As I covered in the last post – it took three deliveries for our entire Ikea kitchen order to be completed. I knew it was important to check the order list against the boxes we received to make sure we had everything. (…and then later open them to inspect for damage.) I didn’t want to start assembly process (which wouldn’t start immediately) and then find we had missing parts.
This overzealousness was simultaneously a good and bad thing. Good: because it was the responsible thing to do by checking the order. Bad: because I started organizing before I received the complete order. Let me explain… When you order the cabinets in the Ikea 3D planner, it gives you a wonderful rendering that is also accompanied by an automatically generated component list. This list is great because it itemizes every part: quantity, description, & the article number ordered. This works well for verifying stacks of identical items shortly after delivery.
Here’s part of the first page from our order: The items don’t seem to be listed in any particular order – this made checking the list a bit of an unnecessary pain.
(That’s 62 different types of items, with 211 individual packages by the way. This is before “extra” items like drawer dividers, liners, and lighting.)
In our instance, I was able to easily tell that I had some items missing with the help of the itemized list… You can see in the image above, that I was using little pink dots to count the number of items I had received in the first shipment. The trouble starts if you are trying to organize the parts into cabinet groupings while still missing parts. My confusion pretty much only applied to the doors/drawer fronts though. I knew what I had with, let’s say, drawer glides or cabinet boxes – those were obvious.
Some organizational challenges:
• The boxes don’t say “door or drawer front”, they do list the general name (like Abstrakt), part number, and sometimes one measurement. Most of the time, I needed to open a package to see if it had a place for hinges (door) or none (drawer) and measure to verify what it was. Sometimes a door and drawer might have similar dimensions.
• The drawer fronts sometimes arrived in multi packs. This is a crucial bit of information that would have been tremendously helpful to know before I started. At first, I only received one or two of these “multi packs” of drawer fronts (where all four drawers for one cabinet are in one box) so, I thought this was just an anomaly… and not how all packages for that one particular cabinet size should come. Simultaneously, not all cabinets will have these “multi packs”, the majority were individually packaged drawer fronts.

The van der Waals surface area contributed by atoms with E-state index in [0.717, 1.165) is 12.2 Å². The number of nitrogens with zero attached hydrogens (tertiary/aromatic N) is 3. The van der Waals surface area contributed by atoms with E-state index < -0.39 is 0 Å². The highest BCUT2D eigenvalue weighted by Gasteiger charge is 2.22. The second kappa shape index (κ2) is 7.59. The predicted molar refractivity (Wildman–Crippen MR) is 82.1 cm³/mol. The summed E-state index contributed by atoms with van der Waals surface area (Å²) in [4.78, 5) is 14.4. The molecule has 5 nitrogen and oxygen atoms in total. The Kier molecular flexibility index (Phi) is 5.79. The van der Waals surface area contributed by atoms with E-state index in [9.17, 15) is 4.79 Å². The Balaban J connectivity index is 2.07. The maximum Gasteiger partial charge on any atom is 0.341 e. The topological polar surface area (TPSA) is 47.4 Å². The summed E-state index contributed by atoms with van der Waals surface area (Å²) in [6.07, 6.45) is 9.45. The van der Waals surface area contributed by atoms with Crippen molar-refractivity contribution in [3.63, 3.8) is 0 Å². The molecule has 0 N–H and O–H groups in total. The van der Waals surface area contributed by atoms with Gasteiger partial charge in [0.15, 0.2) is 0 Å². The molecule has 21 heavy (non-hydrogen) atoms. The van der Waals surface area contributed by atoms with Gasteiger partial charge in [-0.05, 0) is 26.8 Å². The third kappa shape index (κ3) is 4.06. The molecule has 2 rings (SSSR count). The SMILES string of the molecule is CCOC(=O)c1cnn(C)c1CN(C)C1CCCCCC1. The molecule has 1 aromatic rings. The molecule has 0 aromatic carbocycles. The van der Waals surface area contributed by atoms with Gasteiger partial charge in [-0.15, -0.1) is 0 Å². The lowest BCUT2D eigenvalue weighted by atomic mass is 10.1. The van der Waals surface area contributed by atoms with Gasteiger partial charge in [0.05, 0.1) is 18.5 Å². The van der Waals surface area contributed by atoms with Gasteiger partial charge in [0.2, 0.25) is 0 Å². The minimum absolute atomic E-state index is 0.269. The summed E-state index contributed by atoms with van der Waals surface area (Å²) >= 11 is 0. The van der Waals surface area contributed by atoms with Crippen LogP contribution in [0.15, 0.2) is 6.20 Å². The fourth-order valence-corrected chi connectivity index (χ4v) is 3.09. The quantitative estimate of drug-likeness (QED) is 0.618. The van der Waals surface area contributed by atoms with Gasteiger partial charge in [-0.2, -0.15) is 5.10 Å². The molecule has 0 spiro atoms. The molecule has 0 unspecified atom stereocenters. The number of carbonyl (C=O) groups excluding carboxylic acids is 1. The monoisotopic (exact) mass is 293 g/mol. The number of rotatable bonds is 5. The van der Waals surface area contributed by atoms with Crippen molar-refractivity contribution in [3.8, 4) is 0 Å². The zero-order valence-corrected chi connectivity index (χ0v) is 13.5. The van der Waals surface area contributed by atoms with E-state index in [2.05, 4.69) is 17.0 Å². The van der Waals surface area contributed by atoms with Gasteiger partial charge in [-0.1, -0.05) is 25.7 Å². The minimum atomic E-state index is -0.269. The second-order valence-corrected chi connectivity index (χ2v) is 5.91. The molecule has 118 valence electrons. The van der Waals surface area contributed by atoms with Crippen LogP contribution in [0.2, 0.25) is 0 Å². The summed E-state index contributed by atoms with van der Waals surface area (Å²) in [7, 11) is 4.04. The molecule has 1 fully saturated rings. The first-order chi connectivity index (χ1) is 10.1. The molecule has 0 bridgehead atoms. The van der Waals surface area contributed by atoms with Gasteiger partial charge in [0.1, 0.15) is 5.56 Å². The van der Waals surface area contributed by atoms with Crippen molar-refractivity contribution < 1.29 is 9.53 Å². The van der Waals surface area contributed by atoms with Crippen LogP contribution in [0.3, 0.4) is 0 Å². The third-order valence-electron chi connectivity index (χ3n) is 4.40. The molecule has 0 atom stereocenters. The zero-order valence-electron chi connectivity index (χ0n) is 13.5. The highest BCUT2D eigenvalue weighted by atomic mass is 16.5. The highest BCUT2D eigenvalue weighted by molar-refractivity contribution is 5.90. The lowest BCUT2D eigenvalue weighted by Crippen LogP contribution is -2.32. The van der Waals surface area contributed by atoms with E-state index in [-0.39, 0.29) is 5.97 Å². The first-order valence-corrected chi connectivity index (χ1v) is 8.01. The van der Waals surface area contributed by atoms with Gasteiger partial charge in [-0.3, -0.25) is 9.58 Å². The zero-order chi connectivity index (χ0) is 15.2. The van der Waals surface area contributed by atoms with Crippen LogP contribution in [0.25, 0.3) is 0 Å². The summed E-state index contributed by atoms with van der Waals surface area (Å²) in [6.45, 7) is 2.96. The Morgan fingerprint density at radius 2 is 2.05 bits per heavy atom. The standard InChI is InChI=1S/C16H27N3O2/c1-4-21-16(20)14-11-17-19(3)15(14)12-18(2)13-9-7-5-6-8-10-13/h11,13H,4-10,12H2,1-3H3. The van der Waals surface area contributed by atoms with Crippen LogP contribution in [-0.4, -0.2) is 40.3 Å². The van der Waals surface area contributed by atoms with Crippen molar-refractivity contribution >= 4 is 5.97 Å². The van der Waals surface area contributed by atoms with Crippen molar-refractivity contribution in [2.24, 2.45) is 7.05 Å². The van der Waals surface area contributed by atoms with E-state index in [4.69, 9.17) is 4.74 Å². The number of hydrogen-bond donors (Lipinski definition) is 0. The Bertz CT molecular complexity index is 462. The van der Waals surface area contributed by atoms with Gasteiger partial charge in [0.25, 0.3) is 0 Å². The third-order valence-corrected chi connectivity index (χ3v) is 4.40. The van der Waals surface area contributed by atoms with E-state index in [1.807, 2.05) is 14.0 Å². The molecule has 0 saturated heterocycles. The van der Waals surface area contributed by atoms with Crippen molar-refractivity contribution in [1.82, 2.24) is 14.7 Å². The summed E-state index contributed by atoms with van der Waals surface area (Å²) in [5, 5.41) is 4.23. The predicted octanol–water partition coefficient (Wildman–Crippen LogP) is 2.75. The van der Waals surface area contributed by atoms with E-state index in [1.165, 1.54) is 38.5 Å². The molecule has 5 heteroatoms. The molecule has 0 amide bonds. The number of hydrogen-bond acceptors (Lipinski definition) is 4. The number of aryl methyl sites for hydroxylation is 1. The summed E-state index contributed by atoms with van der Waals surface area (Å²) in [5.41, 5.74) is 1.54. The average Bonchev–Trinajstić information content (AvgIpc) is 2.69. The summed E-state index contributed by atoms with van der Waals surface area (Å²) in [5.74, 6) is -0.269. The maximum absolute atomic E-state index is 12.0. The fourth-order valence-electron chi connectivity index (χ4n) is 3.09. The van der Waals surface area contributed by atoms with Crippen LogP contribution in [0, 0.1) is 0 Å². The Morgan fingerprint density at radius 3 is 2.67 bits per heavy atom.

• Missing, extra, or damaged parts helped further the confusion, because when making the groupings, I had to remember that a door was accounted for, but wasn’t physically present – or set aside for exchange. (This wasn’t actually terrible, just something to note.)
• Most importantly, there is no guide that says: “Cabinet 1 should have drawer fronts #, # ,#, & #…… Cabinet 2 should have doors # & #…. et cetera”. You are left on your own to figure out what goes with what. Very surprising, to me, for Ikea.
When looking at a finished kitchen, its hard to believe that things could be so jumbled – it looks so obvious where every door/drawer front should go. I was surprised, actually at how confusing it was, and thus more frustrated when doors didn’t seem to match when I thought I had most things correctly arranged.
I did have a few times where I thought I had a certain drawer front grouped correctly, then found out (usually after receiving a multi pack of drawers later) that it wasn’t. Fortunately, we could use our large living room as a staging area and I could spread out groupings of cabinet parts. Personally, though I love lists, I found it much easier to organize things visually. I decided to draw a diagram of our cabinets and assign the article numbers to the drawing once I knew I had a correct door or drawer front number.
I cerated diagrams for both the door/drawer fronts (first page) and for the drawers (second page). The third page was to help me catalog and identify each of the smaller components & large side panels.
Over all, after three deliveries from Ikea to receive our order, we still needed to go back multiple times to refine our order. Sometimes, it was to exchange damaged items… sometimes, it was to pick up out-of-stock items that weren’t in our initial three deliveries… sometimes, it was to return or order new items that we weren’t sure about or missed ordering. I didn’t count exactly, but Spencer’s rough guess is that we might have had to go back to Ikea 25 times. I know we went back at least four times to get handles (as they never had enough in stock.) We went back perhaps four times to return some big side panels (eventually we figured out to open the boxes in the parking deck to inspect for damage….they were the most commonly damaged item.) Fortunately, we had a Honda Element to carry large items and we live only ten miles (or 30 minutes without traffic) from our local Ikea.
Again, any difficulty I encountered was a result of not having everything or having extras – and the fact that there was no real “master guide” from Ikea. I will say, once I had all the parts, It was much easier to organize things and it became more obvious what was what.